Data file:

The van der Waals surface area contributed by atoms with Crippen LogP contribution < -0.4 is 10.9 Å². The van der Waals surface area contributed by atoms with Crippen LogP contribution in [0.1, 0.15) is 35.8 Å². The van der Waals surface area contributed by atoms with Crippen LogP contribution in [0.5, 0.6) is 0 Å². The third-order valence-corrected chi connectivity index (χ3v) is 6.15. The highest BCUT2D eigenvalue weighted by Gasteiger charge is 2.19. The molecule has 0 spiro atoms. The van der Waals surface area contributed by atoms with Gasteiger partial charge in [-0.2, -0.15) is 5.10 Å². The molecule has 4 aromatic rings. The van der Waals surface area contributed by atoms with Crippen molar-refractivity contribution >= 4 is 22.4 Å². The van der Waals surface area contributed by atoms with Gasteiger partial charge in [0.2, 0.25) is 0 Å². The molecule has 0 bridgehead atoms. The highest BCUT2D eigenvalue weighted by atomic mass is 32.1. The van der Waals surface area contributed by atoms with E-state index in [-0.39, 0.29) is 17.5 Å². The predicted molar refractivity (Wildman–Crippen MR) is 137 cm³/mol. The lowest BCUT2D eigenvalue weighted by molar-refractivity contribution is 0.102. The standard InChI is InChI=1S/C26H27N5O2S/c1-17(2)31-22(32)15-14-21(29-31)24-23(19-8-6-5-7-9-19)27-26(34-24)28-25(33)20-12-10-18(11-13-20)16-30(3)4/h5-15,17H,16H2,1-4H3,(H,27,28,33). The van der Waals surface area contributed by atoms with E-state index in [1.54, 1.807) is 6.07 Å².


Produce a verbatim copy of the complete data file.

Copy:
The van der Waals surface area contributed by atoms with Crippen LogP contribution < -0.4 is 10.9 Å². The van der Waals surface area contributed by atoms with Crippen LogP contribution in [0.1, 0.15) is 35.8 Å². The van der Waals surface area contributed by atoms with Crippen LogP contribution in [0.5, 0.6) is 0 Å². The third-order valence-corrected chi connectivity index (χ3v) is 6.15. The highest BCUT2D eigenvalue weighted by Gasteiger charge is 2.19. The molecule has 0 spiro atoms. The van der Waals surface area contributed by atoms with Gasteiger partial charge in [-0.2, -0.15) is 5.10 Å². The molecule has 4 aromatic rings. The van der Waals surface area contributed by atoms with Crippen molar-refractivity contribution >= 4 is 22.4 Å². The van der Waals surface area contributed by atoms with Gasteiger partial charge in [0.2, 0.25) is 0 Å². The molecule has 0 bridgehead atoms. The highest BCUT2D eigenvalue weighted by atomic mass is 32.1. The van der Waals surface area contributed by atoms with E-state index in [-0.39, 0.29) is 17.5 Å². The predicted molar refractivity (Wildman–Crippen MR) is 137 cm³/mol. The lowest BCUT2D eigenvalue weighted by molar-refractivity contribution is 0.102. The standard InChI is InChI=1S/C26H27N5O2S/c1-17(2)31-22(32)15-14-21(29-31)24-23(19-8-6-5-7-9-19)27-26(34-24)28-25(33)20-12-10-18(11-13-20)16-30(3)4/h5-15,17H,16H2,1-4H3,(H,27,28,33). The van der Waals surface area contributed by atoms with E-state index in [1.54, 1.807) is 6.07 Å².